The head of Germany's domestic intelligence agency yesterday raised doubts about reports of a "hunt on foreigners" by neo-Nazi mobs in a flashpoint city last month, directly contradicting Chancellor Angela Merkel.
Weighing in on an issue that has reignited the immigration debate in the country, agency chief Hans-Georg Maassen told the daily Bild that he had "no proof that the video circulating on the internet" showing foreign-looking people being accosted and chased "is authentic".
"I share the scepticism about media reports of right-wing extremist foreigner hunts in Chemnitz," the eastern city that has seen several far-right rallies since the killing of a German man, allegedly by asylum seekers, in late August.
"Based on my cautious assessment, there are good reasons to believe that this was intentional false information, possibly to detract attention from the murder in Chemnitz," Maassen said.
Extremist groups and thousands of local citizens took to the streets in the days after the fatal stabbing, with a number of participants shouting anti-foreigner slurs and flashing the illegal Nazi salute.
In a spasm of violence that shocked the country, marauding mobs also assaulted reporters and police.
During the first demonstration on August 26, a freelance journalist working for respected weekly Die Zeit posted two videos on Twitter showing demonstrators running after foreign-looking people.
They were widely picked up by media outlets.
Police said that several people have come forward saying they were assaulted, including a Syrian, a Bulgarian and an Afghan.
Merkel's spokesman Steffen Seibert quickly condemned the scenes from Chemnitz, including speaking of protesters "hunting down" foreigners.
Merkel herself has repeatedly used the phrase in the ensuing heated debate, saying "hate in the streets" has no place in Germany.
However, this week the premier of Saxony, Michael Kretschmer, pushed back against the accounts of events in his state, telling the regional assembly there had been "no mob, no hunting of foreigners and no pogroms".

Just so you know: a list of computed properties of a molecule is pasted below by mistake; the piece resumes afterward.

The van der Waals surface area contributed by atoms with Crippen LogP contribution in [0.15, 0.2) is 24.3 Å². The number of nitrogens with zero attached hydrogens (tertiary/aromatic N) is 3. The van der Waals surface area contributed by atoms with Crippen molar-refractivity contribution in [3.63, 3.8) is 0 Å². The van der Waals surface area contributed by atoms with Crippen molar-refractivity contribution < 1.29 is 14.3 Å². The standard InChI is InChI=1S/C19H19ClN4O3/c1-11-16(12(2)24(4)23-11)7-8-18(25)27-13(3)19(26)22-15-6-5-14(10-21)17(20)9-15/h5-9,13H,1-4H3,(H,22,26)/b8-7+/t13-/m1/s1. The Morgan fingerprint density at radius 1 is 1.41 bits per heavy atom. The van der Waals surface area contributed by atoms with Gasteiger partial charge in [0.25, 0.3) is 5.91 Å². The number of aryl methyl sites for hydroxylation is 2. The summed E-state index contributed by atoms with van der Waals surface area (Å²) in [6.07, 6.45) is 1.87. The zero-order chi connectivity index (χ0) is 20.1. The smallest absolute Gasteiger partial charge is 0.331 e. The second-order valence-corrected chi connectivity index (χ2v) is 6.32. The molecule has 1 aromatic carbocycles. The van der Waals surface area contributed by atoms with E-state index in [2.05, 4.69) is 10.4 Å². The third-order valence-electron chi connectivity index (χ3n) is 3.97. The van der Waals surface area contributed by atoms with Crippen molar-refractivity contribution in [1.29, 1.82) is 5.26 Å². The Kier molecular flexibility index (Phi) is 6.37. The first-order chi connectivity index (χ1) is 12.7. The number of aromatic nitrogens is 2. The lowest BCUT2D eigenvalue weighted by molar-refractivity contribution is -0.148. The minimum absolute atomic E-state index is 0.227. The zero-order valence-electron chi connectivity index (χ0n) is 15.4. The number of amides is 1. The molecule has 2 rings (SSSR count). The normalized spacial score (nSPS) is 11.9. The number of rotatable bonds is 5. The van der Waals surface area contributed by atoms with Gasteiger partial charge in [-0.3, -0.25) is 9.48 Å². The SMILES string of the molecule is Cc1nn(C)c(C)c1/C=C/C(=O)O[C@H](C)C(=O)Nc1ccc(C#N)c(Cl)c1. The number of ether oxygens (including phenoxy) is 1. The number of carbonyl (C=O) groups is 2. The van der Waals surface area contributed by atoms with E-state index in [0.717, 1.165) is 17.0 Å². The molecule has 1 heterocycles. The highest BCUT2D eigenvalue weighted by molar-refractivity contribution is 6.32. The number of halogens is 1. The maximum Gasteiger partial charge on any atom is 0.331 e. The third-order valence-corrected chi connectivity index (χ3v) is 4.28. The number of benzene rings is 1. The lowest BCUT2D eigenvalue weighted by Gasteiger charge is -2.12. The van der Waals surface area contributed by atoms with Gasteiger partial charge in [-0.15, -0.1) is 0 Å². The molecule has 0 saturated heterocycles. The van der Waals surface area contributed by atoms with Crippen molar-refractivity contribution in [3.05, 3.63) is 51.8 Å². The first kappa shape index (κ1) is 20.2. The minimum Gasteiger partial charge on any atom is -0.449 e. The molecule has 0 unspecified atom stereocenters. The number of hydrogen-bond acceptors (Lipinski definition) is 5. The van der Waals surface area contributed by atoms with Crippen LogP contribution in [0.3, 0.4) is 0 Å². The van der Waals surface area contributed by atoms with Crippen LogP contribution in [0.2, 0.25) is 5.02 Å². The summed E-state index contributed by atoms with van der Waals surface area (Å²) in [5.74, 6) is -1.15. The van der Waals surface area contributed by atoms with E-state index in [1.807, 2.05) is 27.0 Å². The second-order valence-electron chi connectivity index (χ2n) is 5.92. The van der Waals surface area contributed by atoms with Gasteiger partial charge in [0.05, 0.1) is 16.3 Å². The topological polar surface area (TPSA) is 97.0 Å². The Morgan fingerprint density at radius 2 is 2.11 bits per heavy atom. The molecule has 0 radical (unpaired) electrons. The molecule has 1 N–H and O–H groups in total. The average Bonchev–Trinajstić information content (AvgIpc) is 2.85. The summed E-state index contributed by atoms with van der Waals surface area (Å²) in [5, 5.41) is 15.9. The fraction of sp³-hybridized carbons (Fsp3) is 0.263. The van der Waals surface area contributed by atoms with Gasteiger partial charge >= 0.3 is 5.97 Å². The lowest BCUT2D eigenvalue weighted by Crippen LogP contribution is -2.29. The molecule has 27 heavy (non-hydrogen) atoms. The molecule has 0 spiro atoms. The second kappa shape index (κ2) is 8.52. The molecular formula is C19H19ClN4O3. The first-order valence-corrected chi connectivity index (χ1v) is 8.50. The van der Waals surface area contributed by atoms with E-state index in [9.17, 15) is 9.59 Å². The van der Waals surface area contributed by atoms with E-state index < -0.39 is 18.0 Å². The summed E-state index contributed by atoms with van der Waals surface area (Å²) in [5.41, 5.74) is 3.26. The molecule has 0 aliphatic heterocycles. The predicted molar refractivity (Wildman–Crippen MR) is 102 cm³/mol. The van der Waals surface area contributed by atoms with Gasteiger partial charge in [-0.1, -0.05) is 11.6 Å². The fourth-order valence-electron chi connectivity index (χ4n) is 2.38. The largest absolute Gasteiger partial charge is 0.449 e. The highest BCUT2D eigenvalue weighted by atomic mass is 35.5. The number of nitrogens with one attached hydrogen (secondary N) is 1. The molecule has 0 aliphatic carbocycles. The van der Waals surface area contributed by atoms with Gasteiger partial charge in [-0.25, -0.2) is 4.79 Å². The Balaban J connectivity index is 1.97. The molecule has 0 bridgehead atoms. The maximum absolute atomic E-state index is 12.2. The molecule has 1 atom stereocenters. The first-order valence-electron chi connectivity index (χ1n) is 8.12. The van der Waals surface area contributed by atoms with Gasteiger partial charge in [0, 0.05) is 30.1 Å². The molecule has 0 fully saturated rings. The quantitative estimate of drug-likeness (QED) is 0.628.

Maassen's comments drew fire from the government and the opposition Greens, who called them "frankly absurd" and a "frontal attack against Angela Merkel".
Thomas Oppermann of the Social Democrats, junior partners in Merkel's "grand coalition" government, accused Maassen of failing to take threats to public safety seriously.
"We saw the images, we heard from witnesses. We saw how people openly showed the Nazi salute," he told public broadcaster Deutschlandfunk.
Stephan Harbarth, an interior affairs expert with Merkel's Christian Democrats, demanded Maassen "explain where his doubts are actually coming from" on the veracity of the video.
Later yesterday, the far-right group "Pro Chemnitz" was to hold another rally in Chemnitz, followed by a concert with counter-protesters called "Stronger Together" urging support for "openness and diversity".
The highly unusual open clash between the interpretation of events between Merkel and Maassen comes as the so-called Office for the Protection of the Constitution (BfV) has faced scrutiny over its handling of two high-profile cases.
Critics accuse the BfV of failing to follow up on key leads in the investigation of a neo-Nazi cell that murdered 10 mainly immigrant victims, and in the run-up to a deadly truck attack against a Christmas market in Berlin in 2016.
It also emerges as a tense truce within Merkel's government over immigration that had held since July began to crumble over a string of widely publicised crimes allegedly committed by foreigners.
On Thursday, Merkel's hardline interior minister Horst Seehofer, her most vocal critic within the cabinet, defended the Chemnitz protests and blasted immigration as "the mother of all political problems".
A new poll yesterday indicated that Germans are dubious about Merkel's migration policy, with 69 percent saying in a survey for public broadcaster ARD that they think integration of newcomers is not working.
Merkel in 2015 left the border open to more than one million asylum seekers when other EU states moved to shut them out -- a policy that sharply divided German voters.